Sunday November 9
Organizers: Tor Dokkenm, SINTEF, Norway
Laureano Gonzalez-Vega, Universidad de Cantabria, Spain
Bert Juettler, J. Kepler University, Austria
So far, the use of algebraic geometry in Geometric Design has been limited by the difficulties associated with the conversion processes to and from implicit form (implicitization and parameterization). Recently, new methods for approximate implicitization have emerged. These methods will help to exploit the potential of algebraic techniques. The course will present these techniques and their possible applications (e.g., to surface--surface intersection) to a wider audience. It is expected that this will stimulate further research in this field.
Tor Dokken has been employed by the industrial research institute SINTEF since he graduated from the University of Oslo in 1978. He is affiliated to the "Centre of Mathematics for Application", https://www.cma.uio.no/, which opened at the University of Oslo in March 2003. His work has been focused on mathematical challenges in CAD-type applications with special attention to intersection algorithms. In his Dr. thesis presented in 1997 he introduced the concept of approximate implicitization for the use in intersection algorithms. Currently this work is continued in the project GAIA II, http://www.math.sintef.no/gaiatwo/, sponsored by the European Union through the IST-program
Laureano Gonzalez-Vega is professor of mathematics at the University of Cantabria of Santander, Spain (since November, 2002) where he is the Dean of the Faculty of Sciences since December 2000. He gained his Ph. D. in 1989 at Rennes (France) under the supervision of Professors Marie-Francoise Roy and Tomas Recio. His research interests include Computer Aided Geometric Design, Computer Algebra, Real Algebraic Geometry and Scientific Computing.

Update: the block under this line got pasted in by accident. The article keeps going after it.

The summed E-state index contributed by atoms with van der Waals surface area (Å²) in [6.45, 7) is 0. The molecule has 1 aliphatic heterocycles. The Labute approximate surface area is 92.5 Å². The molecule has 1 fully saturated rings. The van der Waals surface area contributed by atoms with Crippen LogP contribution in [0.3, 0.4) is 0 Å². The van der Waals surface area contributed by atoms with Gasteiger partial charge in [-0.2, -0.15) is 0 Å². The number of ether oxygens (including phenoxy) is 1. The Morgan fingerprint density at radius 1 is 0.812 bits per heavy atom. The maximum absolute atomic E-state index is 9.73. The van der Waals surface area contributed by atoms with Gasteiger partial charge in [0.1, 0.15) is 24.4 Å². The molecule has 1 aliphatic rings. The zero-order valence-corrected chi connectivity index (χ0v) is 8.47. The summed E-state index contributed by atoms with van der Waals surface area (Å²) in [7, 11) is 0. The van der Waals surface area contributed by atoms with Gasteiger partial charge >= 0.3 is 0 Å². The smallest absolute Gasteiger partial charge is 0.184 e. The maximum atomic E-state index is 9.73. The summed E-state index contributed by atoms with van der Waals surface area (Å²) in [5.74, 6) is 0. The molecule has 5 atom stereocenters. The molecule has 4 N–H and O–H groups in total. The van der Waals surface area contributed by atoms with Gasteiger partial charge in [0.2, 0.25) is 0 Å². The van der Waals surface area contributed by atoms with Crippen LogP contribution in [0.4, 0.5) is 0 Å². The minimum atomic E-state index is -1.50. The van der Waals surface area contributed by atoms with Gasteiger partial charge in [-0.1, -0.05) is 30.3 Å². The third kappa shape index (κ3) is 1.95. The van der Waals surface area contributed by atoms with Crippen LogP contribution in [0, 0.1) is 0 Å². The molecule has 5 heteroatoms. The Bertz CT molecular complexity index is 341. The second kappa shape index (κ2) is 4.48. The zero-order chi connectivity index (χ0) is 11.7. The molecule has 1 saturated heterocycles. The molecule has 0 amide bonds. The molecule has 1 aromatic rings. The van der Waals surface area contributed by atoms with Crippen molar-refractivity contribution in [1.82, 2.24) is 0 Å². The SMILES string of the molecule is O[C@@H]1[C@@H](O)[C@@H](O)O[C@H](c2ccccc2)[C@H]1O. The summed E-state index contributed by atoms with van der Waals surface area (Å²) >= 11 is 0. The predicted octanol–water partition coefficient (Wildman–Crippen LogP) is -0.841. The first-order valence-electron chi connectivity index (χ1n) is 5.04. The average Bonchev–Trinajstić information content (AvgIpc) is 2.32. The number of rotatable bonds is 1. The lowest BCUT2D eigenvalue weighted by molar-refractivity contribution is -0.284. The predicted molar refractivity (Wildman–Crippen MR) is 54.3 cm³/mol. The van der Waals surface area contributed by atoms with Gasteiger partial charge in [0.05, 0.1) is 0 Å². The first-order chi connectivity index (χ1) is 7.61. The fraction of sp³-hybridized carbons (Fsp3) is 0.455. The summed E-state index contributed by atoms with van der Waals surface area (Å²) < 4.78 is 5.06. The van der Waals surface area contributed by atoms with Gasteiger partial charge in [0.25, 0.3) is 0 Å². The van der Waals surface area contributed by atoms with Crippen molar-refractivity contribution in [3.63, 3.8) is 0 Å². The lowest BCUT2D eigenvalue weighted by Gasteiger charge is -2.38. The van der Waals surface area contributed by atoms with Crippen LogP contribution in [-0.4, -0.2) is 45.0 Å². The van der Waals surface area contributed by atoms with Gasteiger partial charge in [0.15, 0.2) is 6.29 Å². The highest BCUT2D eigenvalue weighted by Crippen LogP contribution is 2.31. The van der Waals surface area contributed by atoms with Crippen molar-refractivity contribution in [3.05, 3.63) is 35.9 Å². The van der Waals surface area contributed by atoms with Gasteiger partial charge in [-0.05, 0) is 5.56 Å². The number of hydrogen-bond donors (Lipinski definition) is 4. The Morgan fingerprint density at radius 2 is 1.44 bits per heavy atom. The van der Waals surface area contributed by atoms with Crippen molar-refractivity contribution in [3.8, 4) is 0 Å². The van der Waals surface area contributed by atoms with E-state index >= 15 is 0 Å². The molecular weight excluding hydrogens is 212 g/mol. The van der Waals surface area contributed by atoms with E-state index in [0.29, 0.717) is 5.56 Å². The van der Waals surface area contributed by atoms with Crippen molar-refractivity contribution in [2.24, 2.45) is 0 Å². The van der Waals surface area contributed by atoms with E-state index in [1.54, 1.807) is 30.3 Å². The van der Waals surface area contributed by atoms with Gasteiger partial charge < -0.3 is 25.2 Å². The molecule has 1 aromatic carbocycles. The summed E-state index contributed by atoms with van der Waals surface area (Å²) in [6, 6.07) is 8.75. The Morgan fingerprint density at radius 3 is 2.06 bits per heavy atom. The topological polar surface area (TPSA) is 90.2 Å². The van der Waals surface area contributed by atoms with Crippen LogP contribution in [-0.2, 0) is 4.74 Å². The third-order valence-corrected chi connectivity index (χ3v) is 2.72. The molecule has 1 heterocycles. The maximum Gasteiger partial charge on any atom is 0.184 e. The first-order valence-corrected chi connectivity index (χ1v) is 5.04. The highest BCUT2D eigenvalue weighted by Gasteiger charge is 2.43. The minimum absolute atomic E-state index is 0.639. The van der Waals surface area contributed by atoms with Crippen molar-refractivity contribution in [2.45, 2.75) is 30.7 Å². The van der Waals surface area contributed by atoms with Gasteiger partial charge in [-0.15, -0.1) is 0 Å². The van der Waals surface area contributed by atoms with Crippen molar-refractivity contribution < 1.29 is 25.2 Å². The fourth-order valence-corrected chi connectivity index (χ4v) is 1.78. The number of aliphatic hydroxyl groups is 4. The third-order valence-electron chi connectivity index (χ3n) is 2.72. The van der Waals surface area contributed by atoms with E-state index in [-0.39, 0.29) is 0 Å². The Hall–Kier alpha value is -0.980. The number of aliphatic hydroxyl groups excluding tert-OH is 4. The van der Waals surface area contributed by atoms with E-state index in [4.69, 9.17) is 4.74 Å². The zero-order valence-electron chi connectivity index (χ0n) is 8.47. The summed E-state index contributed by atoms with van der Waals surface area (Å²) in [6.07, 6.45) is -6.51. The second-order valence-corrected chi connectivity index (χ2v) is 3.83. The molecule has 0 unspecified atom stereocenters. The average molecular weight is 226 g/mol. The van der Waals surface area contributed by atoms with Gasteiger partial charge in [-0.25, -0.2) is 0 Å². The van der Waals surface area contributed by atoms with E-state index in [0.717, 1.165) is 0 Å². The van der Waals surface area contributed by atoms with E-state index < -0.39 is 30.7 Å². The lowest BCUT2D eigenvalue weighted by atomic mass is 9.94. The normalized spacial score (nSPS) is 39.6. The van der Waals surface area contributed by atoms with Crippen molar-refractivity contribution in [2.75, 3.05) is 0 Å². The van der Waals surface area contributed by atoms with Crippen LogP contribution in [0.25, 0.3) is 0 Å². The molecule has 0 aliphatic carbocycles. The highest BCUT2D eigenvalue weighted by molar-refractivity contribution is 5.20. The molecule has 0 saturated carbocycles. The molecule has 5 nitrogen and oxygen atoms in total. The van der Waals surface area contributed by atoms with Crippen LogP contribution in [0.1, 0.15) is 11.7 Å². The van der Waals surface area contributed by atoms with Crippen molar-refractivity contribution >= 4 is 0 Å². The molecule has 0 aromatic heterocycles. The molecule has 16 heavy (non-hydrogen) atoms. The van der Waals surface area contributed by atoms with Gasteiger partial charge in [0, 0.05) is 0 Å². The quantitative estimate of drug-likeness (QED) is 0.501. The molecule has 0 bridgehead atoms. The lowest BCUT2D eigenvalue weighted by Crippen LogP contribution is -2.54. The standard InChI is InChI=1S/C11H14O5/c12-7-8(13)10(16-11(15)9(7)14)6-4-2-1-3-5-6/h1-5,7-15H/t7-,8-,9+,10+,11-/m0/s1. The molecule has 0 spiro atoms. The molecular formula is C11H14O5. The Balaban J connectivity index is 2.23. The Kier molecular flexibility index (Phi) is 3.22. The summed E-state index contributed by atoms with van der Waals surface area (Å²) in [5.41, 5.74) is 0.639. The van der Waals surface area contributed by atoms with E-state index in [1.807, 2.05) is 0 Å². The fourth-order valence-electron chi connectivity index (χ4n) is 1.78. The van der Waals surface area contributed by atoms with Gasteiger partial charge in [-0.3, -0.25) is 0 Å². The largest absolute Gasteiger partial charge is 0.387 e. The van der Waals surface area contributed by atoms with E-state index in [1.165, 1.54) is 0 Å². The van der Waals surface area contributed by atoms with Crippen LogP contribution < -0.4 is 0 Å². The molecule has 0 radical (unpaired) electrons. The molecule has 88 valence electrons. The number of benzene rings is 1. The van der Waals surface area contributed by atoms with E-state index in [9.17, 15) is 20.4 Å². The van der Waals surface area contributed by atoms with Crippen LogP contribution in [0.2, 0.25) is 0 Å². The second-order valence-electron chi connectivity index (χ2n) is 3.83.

Bert Juettler is professor of mathematics at the Johannes Kepler University of Linz, Austria (since October 2000). He gained his PhD in 1994 at Darmstadt (Germany) under the supervision of Professor Josef Hoschek. His research interests include Computer Aided Geometric Design, Kinematics and Robotics, Differential Geometry and Computer Graphics.
The course will cover in detail methods for implicitization and approximate implicitization (resultants and related methods, surface fitting, numerical implicitization via composition of functions). In addition, it will include an outline of related applications (surface-surface intersection, detection of self-intersections, reverse engineering). The content of the course is closely related to the on-going project GAIA II entitled 'Intersection algorithms for geometry--based IT-applications using approximate algebraic methods', which is funded by the European Commission (Fifth Framework Programme, IST 2002-35512). This project aims to explore the potential of approximate algebraic methods for applications in Computer Aided Design.
The attendees will gain a clear understanding of methods for approximate implicitization of curves and surfaces. In addition, they will get an impression of where these new methods may be useful. It is expected that the attendees will be able to use these methods in their future work.
Introductory 33% Intermediate 34% Advanced 33%
Researchers and practitioners in the field of Computer Aided Design
Understanding of Bezier and B-spline techniques, and basic knowledge about implicit representations, basic Linear Algebra
Recommended textbooks: J. Hoschek and D. Lasser, Fundamentals of Computer Aided Geometric Design, AK Peters, Wellesley Mass.; G. Farin, Curves and Surfaces for CAGD - a practical guide, Academic Press.)
1. Introduction (10')
2. Approximate Implicitization (110')
2.1 Resultants and related techniques (37')
2.2 Surface fitting (37')
2.3 Composition of function (36')
3. Applications (50')
3.1 surface-surface-intersection (17')
3.2 self intersections (17')
3.3 others (16')